With many celestial events occurring every year, the night sky is one of the few places left where you can experience genuine awe and wonder. This weekend, you have the opportunity to view a spectacular lunar eclipse.
If you are in a part of the world that can see the moon on May 15, you will be able to view it with the naked eye. However, to get the most out of the event — and to document it — there are a few pieces of equipment, such as a telescope and a camera, you’ll want to have on hand.
What is a lunar eclipse?
Celestial events have cool names. “Lunar eclipse” sounds like something that happens on an immense scale. To be fair, since it involves the largest celestial body in our solar system, it does. However, when you look at it on the most basic level, an eclipse is just a shadow.
There are three items you need to create a lunar eclipse: the moon, a light source and an object that makes the shadow. The light source is the sun, and the object that makes the shadow is the earth. When the earth passes between the sun and the moon, and all three celestial bodies are in a straight line, it casts a shadow on the moon. This is called a lunar eclipse.
Why is it called a blood moon?
A lunar eclipse is also known as a blood moon. This is because the moon has a red hue during a lunar eclipse. Oddly enough, red is the color of the earth’s shadow when it falls on the moon.
You might wonder how a shadow can be red and not black. The earth doesn’t block all the light from reaching the moon. Instead, the light bends (or refracts) around the earth, thanks to its atmosphere. While the light of shorter wavelengths, such as violet, blue and green, is scattered during this phenomenon, the light of longer wavelengths, including red, orange and yellow, makes it through to fall on the moon. This gives the moon its red coloring during a lunar eclipse. Consequently, the same thing happens at sunrise and sunset as the light bends through the earth’s atmosphere.
Is it safe to look at a lunar eclipse?
Unlike a solar eclipse, which could permanently damage your retinas in a very brief period, it is safe to view a lunar eclipse. You can watch a lunar eclipse because you are not looking at the sun. The red light of a lunar eclipse is reflected light. You have no more risk of damaging your eyes from watching a lunar eclipse than you would by looking at the full moon.
How often does a lunar eclipse happen?
Because the moon’s orbital plane is tilted roughly 5 degrees, the sun, earth and moon only line up about two times each year. But this doesn’t necessarily mean you can see two lunar eclipses every year. If you happen to be on the right part of the planet when this alignment happens, you can view the lunar eclipse. If you are on the wrong side of the earth, you will have to wait until an eclipse happens in your region to be able to view it. The upcoming lunar eclipse will be visible to most of North America, all of South America, all of Central and Western Europe, and most of Africa. This means roughly 2.7 billion people can watch the lunar eclipse.
When is the lunar eclipse happening?
The lunar eclipse takes place at exactly the same moment everywhere. Because of different time zones, however, the local time for viewing the lunar eclipse will be different.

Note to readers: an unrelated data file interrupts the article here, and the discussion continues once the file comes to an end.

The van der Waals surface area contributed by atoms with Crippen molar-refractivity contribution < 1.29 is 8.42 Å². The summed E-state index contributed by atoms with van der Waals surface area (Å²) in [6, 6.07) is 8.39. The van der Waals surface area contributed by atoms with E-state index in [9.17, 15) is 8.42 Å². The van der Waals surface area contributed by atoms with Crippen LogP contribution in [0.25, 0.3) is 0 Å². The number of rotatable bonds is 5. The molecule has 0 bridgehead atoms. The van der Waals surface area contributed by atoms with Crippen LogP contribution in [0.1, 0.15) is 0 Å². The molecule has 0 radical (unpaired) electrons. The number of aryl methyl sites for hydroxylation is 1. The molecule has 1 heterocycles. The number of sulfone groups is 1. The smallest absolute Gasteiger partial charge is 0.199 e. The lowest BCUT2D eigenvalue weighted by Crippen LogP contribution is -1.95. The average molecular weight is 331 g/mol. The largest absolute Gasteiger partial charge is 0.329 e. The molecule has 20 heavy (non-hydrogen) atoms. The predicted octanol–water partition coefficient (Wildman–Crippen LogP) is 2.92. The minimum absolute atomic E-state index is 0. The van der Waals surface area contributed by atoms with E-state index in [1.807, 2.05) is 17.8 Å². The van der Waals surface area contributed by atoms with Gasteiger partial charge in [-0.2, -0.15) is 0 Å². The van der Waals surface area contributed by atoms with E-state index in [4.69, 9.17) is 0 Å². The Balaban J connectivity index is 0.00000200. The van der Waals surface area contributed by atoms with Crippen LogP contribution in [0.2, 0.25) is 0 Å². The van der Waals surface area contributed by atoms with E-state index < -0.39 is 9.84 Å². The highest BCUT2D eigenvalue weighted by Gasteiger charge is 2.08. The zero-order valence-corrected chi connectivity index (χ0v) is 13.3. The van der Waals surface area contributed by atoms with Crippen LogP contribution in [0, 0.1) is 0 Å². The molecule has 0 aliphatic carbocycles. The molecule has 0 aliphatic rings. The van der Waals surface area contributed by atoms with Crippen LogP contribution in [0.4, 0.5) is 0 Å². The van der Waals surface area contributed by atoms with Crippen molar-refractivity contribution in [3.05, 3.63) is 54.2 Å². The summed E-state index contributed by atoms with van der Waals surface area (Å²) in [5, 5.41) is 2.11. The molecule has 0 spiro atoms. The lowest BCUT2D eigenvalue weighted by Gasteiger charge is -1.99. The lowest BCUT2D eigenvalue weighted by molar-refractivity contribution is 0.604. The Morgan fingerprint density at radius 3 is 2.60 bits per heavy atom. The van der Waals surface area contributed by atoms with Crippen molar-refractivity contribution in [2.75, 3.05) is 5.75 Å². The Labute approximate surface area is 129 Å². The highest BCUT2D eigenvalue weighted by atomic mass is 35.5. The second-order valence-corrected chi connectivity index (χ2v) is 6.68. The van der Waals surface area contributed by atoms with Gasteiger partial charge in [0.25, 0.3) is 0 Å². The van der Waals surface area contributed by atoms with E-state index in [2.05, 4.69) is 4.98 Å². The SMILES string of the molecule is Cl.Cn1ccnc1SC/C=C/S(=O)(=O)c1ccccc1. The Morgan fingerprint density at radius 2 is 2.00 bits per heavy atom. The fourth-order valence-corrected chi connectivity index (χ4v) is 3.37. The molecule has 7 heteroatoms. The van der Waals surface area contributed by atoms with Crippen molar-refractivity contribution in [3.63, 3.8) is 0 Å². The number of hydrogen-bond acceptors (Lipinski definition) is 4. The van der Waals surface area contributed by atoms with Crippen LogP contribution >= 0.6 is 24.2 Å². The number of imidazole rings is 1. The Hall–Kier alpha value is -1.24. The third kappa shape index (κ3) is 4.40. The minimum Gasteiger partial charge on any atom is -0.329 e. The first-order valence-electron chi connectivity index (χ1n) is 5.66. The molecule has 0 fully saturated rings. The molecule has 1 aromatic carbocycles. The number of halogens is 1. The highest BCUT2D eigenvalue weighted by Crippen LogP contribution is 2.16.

- EDT: The lunar eclipse will begin on Sunday, May 15 at 11:29 p.m. and conclude at 12:53 a.m. on Monday, May 16 with the peak viewing time being 12:11 a.m. on May 16.
- CDT: The lunar eclipse will begin on Sunday, May 15 at 10:29 p.m. and conclude at 11:53 p.m. with the peak viewing time being 11:11 p.m.
- MDT: The lunar eclipse will begin on Sunday, May 15 at 9:29 p.m. and conclude at 10:53 p.m. with the peak viewing time being 10:11 p.m.
- PDT: The lunar eclipse will begin on Sunday, May 15 at 8:29 p.m. and conclude at 9:53 p.m. with the peak viewing time being 9:11 p.m.
What you need to view (and capture) the lunar eclipse
This telescope is easy to set up. It has three eyepieces, a 3 times magnification Barlow lens and a finder scope. The adjustable tripod accommodates a wide variety of viewing positions, and the coated glass enhances image brightness to provide a better viewing experience.
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This beginner’s telescope comes with a moon filter, two eyepieces, a 3 times magnification Barlow lens and a red dot finderscope. The 675 power magnification is suitable for astronomical viewing, while the equatorial mount makes it easier to track objects as they move through the night sky.
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For people who want an extremely portable option, Adhesion’s monocular telescope is designed to perform in low light conditions. It has a large eyepiece for increased comfort and it is compatible with a Bluetooth remote shutter for one-click photos.
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If you prefer binoculars, this model offers 25 times magnification. The low light, long-range functionality makes these binoculars suitable for terrestrial or astronomical viewing. The rubber coating gives you a secure grip, and the long eye relief is ideal for astronomers who wear glasses.
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This comprehensive bundle comes with everything you need to not only take some epic blood moon photos but to launch a brand new photography career. You get multiple lenses, a storage case, a tripod, cleaning supplies and more.
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